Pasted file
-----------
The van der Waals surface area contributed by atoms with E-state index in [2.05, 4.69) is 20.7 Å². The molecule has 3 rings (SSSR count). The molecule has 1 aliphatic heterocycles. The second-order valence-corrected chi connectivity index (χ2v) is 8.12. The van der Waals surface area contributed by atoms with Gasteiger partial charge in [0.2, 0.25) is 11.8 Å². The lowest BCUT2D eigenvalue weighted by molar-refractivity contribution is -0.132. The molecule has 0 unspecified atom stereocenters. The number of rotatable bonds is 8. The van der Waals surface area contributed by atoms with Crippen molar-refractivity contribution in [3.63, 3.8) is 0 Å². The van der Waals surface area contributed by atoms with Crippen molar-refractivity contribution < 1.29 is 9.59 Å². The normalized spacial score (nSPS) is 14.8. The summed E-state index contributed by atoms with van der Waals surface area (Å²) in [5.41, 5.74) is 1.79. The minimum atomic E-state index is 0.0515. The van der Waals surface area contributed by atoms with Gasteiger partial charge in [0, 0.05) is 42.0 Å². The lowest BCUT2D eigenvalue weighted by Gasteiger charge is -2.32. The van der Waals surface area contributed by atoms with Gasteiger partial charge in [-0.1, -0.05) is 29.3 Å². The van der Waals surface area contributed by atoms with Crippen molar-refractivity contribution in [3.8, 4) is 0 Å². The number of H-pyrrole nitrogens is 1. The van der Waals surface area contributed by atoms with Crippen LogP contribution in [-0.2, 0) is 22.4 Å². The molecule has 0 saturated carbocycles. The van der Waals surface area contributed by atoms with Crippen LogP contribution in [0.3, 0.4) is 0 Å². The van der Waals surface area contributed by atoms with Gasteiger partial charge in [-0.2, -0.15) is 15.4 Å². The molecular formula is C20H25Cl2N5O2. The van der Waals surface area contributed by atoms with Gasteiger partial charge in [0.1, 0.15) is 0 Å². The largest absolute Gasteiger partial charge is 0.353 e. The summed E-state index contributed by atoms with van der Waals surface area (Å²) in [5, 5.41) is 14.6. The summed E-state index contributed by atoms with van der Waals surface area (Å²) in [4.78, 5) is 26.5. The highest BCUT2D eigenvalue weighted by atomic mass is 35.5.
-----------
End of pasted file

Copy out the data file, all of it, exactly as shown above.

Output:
The van der Waals surface area contributed by atoms with E-state index in [2.05, 4.69) is 20.7 Å². The molecule has 3 rings (SSSR count). The molecule has 1 aliphatic heterocycles. The second-order valence-corrected chi connectivity index (χ2v) is 8.12. The van der Waals surface area contributed by atoms with Gasteiger partial charge in [0.2, 0.25) is 11.8 Å². The lowest BCUT2D eigenvalue weighted by molar-refractivity contribution is -0.132. The molecule has 0 unspecified atom stereocenters. The number of rotatable bonds is 8. The van der Waals surface area contributed by atoms with Crippen molar-refractivity contribution in [3.63, 3.8) is 0 Å². The van der Waals surface area contributed by atoms with Crippen molar-refractivity contribution < 1.29 is 9.59 Å². The normalized spacial score (nSPS) is 14.8. The summed E-state index contributed by atoms with van der Waals surface area (Å²) in [5.41, 5.74) is 1.79. The minimum atomic E-state index is 0.0515. The van der Waals surface area contributed by atoms with Gasteiger partial charge in [0, 0.05) is 42.0 Å². The lowest BCUT2D eigenvalue weighted by Gasteiger charge is -2.32. The van der Waals surface area contributed by atoms with Gasteiger partial charge in [-0.1, -0.05) is 29.3 Å². The van der Waals surface area contributed by atoms with Crippen molar-refractivity contribution in [3.8, 4) is 0 Å². The number of H-pyrrole nitrogens is 1. The van der Waals surface area contributed by atoms with Crippen LogP contribution in [-0.2, 0) is 22.4 Å². The molecule has 0 saturated carbocycles. The van der Waals surface area contributed by atoms with Crippen LogP contribution in [0.3, 0.4) is 0 Å². The van der Waals surface area contributed by atoms with Gasteiger partial charge in [-0.2, -0.15) is 15.4 Å². The molecular formula is C20H25Cl2N5O2. The van der Waals surface area contributed by atoms with Gasteiger partial charge in [0.1, 0.15) is 0 Å². The largest absolute Gasteiger partial charge is 0.353 e. The summed E-state index contributed by atoms with van der Waals surface area (Å²) in [5, 5.41) is 14.6. The summed E-state index contributed by atoms with van der Waals surface area (Å²) in [4.78, 5) is 26.5. The highest BCUT2D eigenvalue weighted by atomic mass is 35.5.